After lunch, we transition into nap time for younger learners and the afternoon work cycle for older learners. Sometimes the older learners prepare afternoon snack for everyone. They might make muffins, zucchini bread, or pizza, all from scratch. When the nappers awake, all the children enjoy an afternoon snack together. After snack, we head outside for play and arts and crafts. If poor weather conditions prevent us from being outside for long periods of time, we do similar activities inside.

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Studio Maintenance in a Sacred Space

One of our beliefs in the elementary studio is that the studio space is sacred. In a literal way, we uphold this belief through the process of studio maintenance, held each day from 3pm to 3:15pm.  The learners are responsible for leaving the studio as tidy as they found it. 

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Spring in the Kitchen: Recipes to Make and Enjoy with Your Child


The Acton children love to bake! One of their favorites is bread from scratch. Add spring onions and sesame seeds to give a fresh twist and let your child knead the dough flat for some extra fine motor activity at home.


  • 4 cups flour
  • 2 teaspoon sugar
  • 2 teaspoons dried instant yeast
  • 1 cup water, lukewarm
  • 1 tablespoon vegetable oil
  • 1 - 2 stalks spring onions, finely chopped
  • 1 tablespoon sesame seeds
  • ⅛ teaspoon salt
Start by proofing the yeast, mixing it into warm water, and letting it sit. Let your child measure out all of the other dry ingredients into a bowl. Once done, allow your child to mix in the water and yeast. Once mixed, sprinkle some flour onto your kitchen surface and begin kneading the dough. When the mixture is no longer sticky, you can place it back into the bowl, cover it ,and let it rise for 45 mins. After that, take the dough out. Knead on a floured work surface until the dough goes back to its original size. With a rolling pin, flatten the dough into a rectangular shape (roll it as thin as you can; dust with flour to avoid sticking). Brush oil on the dough and then add the green onions (let your child wash and chop them too!) and sprinkle on the sesame seeds before popping the bread in a baking tin to bake at 375 f for 25-30 mins.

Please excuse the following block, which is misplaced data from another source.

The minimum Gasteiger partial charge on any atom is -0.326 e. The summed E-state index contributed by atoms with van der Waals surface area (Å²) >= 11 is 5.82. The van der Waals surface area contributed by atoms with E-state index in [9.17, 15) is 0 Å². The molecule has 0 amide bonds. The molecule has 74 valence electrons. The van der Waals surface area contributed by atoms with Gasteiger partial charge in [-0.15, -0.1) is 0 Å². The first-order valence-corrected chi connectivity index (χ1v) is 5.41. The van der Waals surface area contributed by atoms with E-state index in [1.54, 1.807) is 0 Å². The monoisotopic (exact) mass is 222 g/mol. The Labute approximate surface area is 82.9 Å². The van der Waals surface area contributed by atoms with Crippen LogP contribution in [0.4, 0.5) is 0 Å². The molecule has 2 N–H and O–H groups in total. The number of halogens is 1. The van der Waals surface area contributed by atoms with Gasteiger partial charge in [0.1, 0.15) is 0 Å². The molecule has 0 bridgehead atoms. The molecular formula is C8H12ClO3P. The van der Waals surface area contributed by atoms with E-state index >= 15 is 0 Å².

Acton learners have enjoyed coconut oat bars all winter, and this recipe adds our spring friend, the apricot, with its sweet and subtle saffron color!


  • 2-3 apricots, cut into small pieces
  • 1 2/3 cup of all purpose flour
  • 1 2/3 cup of rolled oats
  • 1 cup of packed brown sugar
  • 12 tablespoons of butter, cold and cut into small cubes
  • 1/2 teaspoon of salt
  • 1/4 teaspoon of baking soda
Let your child help measure out all the ingredients required into 1 large bowl. Then let your child mix it all up with a wooden spoon or spatula and pour the mixture onto a greased baking tray or onto parchment paper. Bake the bars at 350 f for 45 mins or until they are golden brown. Let the bars cool before having your child help cut them up into squares (the chopper we use at Acton) or cut them into different shapes using a cookie cutter. Store the bars in an airtight container. (You can also add seeds, raisins, or a pinch of cinnamon to the mixture.)